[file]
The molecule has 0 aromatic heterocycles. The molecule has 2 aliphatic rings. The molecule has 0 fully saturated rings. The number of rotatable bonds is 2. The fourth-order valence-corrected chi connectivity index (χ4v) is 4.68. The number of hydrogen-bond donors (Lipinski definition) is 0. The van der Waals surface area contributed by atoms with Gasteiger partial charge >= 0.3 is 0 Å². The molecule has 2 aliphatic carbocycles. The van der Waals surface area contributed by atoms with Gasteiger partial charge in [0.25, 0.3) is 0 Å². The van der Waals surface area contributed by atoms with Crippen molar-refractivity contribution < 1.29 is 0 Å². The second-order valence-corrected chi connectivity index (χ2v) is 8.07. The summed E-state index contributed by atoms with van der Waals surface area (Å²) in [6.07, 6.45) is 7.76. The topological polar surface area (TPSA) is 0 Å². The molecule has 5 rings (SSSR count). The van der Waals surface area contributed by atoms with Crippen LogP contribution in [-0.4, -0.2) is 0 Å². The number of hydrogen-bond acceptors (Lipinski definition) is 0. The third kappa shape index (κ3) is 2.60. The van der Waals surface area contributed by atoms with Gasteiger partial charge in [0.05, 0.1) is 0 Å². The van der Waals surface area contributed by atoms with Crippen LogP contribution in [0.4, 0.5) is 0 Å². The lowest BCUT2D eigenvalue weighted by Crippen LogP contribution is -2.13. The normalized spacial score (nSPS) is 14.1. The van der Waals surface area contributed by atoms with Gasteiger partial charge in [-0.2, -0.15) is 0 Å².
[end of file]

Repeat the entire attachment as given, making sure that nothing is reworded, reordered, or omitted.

The molecule has 0 aromatic heterocycles. The molecule has 2 aliphatic rings. The molecule has 0 fully saturated rings. The number of rotatable bonds is 2. The fourth-order valence-corrected chi connectivity index (χ4v) is 4.68. The number of hydrogen-bond donors (Lipinski definition) is 0. The van der Waals surface area contributed by atoms with Gasteiger partial charge >= 0.3 is 0 Å². The molecule has 2 aliphatic carbocycles. The van der Waals surface area contributed by atoms with Gasteiger partial charge in [0.25, 0.3) is 0 Å². The van der Waals surface area contributed by atoms with Crippen molar-refractivity contribution < 1.29 is 0 Å². The second-order valence-corrected chi connectivity index (χ2v) is 8.07. The summed E-state index contributed by atoms with van der Waals surface area (Å²) in [6.07, 6.45) is 7.76. The topological polar surface area (TPSA) is 0 Å². The molecule has 5 rings (SSSR count). The van der Waals surface area contributed by atoms with Crippen LogP contribution in [-0.4, -0.2) is 0 Å². The number of hydrogen-bond acceptors (Lipinski definition) is 0. The third kappa shape index (κ3) is 2.60. The van der Waals surface area contributed by atoms with Gasteiger partial charge in [0.05, 0.1) is 0 Å². The van der Waals surface area contributed by atoms with Crippen LogP contribution in [0.4, 0.5) is 0 Å². The lowest BCUT2D eigenvalue weighted by Crippen LogP contribution is -2.13. The normalized spacial score (nSPS) is 14.1. The van der Waals surface area contributed by atoms with Gasteiger partial charge in [-0.2, -0.15) is 0 Å².